Autumn 2019: Book Review

In Transformational Piano Teaching: Mentoring Students from All Walks of Life, Derek Kealii Polischuk provides an overview of various student populations we might encounter as piano teachers, and offers snapshots of how to work with and engage these seemingly disparate groups. "The book examines the role of mentor, a r...
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Adults on the Move with Dalcroze!

Say the word "Eurhythmics" to a group of age-forty-plus adults and they would likely define it as a pop music group from the 1980s. College students might even give the same response. The same word given to a group of music educators would likely be defined as movement-based music instruction, primarily ...
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Making Music Throughout Adulthood: Best Practices in Teaching Piano to Adults of All Ages

Did you enjoy this webinar? Please complete our brief survey to help us improve our webinar series and continue to bring you the highest quality resources in piano teaching. File Name: Making Music Throughout Adulthood - Handout File Size: 123 kb Download File
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Isabel Marcheselli
What a wonderful webinar on this important topic, thank you, Pamela!
Tuesday, 08 October 2019 01:01
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New music reviews: November/December 2017

(S3) From Sight to Sound: 6 Original PIano Solos, by Randall Hartsell.  Randall Hartsell composed From Sight to Sound to express the "interconnectedness of nature and our lives," and this collection contains six reflective pieces characterized by melodic simplicity and harmonic richness. The collection capitalizes on the piano's capacity for c...
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Studio policies for your sporadic adult students

I am a very happy and fairly healthy "Baby Boomer"—my father was a World War II veteran, and I was born in the fifties. We "Boomers" are your current and upcoming adult piano students. Why? Because we realize we have more to learn—we are excited learners. We are not isolated but are well read and intelligent—we are logical learners. We are wonderfu...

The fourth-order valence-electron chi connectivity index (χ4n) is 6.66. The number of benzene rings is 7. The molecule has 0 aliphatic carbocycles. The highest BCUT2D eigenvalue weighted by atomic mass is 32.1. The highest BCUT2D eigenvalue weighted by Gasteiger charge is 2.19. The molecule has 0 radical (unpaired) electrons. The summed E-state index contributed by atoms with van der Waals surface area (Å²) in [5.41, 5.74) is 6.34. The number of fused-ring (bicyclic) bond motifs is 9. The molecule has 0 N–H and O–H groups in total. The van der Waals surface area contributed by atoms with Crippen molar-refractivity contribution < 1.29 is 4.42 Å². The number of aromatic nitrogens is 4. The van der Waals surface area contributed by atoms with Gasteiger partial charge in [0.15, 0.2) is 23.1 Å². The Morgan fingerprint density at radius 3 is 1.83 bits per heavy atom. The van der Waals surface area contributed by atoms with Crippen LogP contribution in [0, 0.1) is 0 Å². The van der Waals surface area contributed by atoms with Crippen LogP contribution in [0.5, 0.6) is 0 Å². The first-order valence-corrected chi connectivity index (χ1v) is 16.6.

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The gift of music: Teaching piano in a women's correctional institution

The gift of music: Teaching piano in a women's correctional institution
"Most people take piano lessons as a child, not as a middle-aged woman in prison." These words, spoken by a piano student at the Goodman Correctional Institution in Columbia, South Carolina are true. This truth is a part of the reason why I began a small program for piano study at the prison two years ago. My research while a student at the Univers...
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A moment that makes a difference

A moment that makes a difference
Teaching music to prison inmates is exactly 30.8 miles from my front door in suburbia to the thick metal door of the Warren Correctional Institution, home to 1,400 male inmates. On my scheduled teaching days, I arrive with my contractor badge and clear plastic bag and wait to see what the day will bring. I never know what is or is not goi...
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The twenty-five year interlude: An amateur returns to the piano

Playing the piano is a marriage of sorts. Just like a traditional marriage, there are three phases. Phase One, "The Honeymoon Phase," is when we are excited about a new piece and can't wait to explore it. Phase Three, "The Silver Threads Among the Gold Phase," is the warm, cozy, and comfortable phase, when we know the music inside and out. Phase Tw...
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Memorization in adulthood

It really gets my dander up when I hear people say that adult amateur pianists aren't "serious" about their piano study. Why underestimate the thousands of adults who are passionate about performing at the piano? You will find amateur pianists seeking out performance opportunities through music clubs and associations. They find any excuse to perfor...
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How Do You Choose Repertoire for Your Adult Students?

"I'm too old to play pieces I don't like," said Heather at one of our first lessons. Heather is a retired Professor in Romance Languages and Literatures, as well as an expert on the composer Schubert. It's no surprise that her repertoire is steeped in Schubert's music. She loves it that way, and so do I. It's not always this easy picking reper...
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The trapeziectomy diaries: Part two